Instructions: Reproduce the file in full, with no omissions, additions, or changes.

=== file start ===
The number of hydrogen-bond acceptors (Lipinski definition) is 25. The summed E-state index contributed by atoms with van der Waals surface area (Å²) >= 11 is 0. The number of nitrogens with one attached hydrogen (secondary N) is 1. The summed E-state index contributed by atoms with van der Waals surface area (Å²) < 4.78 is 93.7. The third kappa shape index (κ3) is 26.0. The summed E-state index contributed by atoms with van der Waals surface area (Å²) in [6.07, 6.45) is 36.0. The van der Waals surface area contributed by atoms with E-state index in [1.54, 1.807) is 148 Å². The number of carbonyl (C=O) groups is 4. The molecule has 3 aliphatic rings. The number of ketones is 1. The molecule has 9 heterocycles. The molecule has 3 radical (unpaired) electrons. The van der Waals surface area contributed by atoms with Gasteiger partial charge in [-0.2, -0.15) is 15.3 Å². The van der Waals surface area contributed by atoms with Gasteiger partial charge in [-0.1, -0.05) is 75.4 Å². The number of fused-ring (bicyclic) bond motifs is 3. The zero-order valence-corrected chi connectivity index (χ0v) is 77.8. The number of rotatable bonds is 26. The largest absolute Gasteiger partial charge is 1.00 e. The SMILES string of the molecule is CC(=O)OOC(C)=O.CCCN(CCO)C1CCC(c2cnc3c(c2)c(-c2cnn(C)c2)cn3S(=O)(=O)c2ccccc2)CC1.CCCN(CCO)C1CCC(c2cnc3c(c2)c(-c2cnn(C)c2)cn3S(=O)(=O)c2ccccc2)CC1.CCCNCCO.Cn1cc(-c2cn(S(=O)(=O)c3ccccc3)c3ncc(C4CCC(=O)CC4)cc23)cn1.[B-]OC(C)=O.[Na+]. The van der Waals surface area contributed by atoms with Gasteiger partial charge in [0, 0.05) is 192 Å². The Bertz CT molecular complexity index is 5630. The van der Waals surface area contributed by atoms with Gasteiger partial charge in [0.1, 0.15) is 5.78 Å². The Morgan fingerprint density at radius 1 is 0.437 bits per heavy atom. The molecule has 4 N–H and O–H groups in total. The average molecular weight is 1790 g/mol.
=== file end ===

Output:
The number of hydrogen-bond acceptors (Lipinski definition) is 25. The summed E-state index contributed by atoms with van der Waals surface area (Å²) >= 11 is 0. The number of nitrogens with one attached hydrogen (secondary N) is 1. The summed E-state index contributed by atoms with van der Waals surface area (Å²) < 4.78 is 93.7. The third kappa shape index (κ3) is 26.0. The summed E-state index contributed by atoms with van der Waals surface area (Å²) in [6.07, 6.45) is 36.0. The van der Waals surface area contributed by atoms with E-state index in [1.54, 1.807) is 148 Å². The number of carbonyl (C=O) groups is 4. The molecule has 3 aliphatic rings. The number of ketones is 1. The molecule has 9 heterocycles. The molecule has 3 radical (unpaired) electrons. The van der Waals surface area contributed by atoms with Gasteiger partial charge in [-0.2, -0.15) is 15.3 Å². The van der Waals surface area contributed by atoms with Gasteiger partial charge in [-0.1, -0.05) is 75.4 Å². The number of fused-ring (bicyclic) bond motifs is 3. The zero-order valence-corrected chi connectivity index (χ0v) is 77.8. The number of rotatable bonds is 26. The largest absolute Gasteiger partial charge is 1.00 e. The SMILES string of the molecule is CC(=O)OOC(C)=O.CCCN(CCO)C1CCC(c2cnc3c(c2)c(-c2cnn(C)c2)cn3S(=O)(=O)c2ccccc2)CC1.CCCN(CCO)C1CCC(c2cnc3c(c2)c(-c2cnn(C)c2)cn3S(=O)(=O)c2ccccc2)CC1.CCCNCCO.Cn1cc(-c2cn(S(=O)(=O)c3ccccc3)c3ncc(C4CCC(=O)CC4)cc23)cn1.[B-]OC(C)=O.[Na+]. The van der Waals surface area contributed by atoms with Gasteiger partial charge in [0, 0.05) is 192 Å². The Bertz CT molecular complexity index is 5630. The van der Waals surface area contributed by atoms with Gasteiger partial charge in [0.1, 0.15) is 5.78 Å². The Morgan fingerprint density at radius 1 is 0.437 bits per heavy atom. The molecule has 4 N–H and O–H groups in total. The average molecular weight is 1790 g/mol.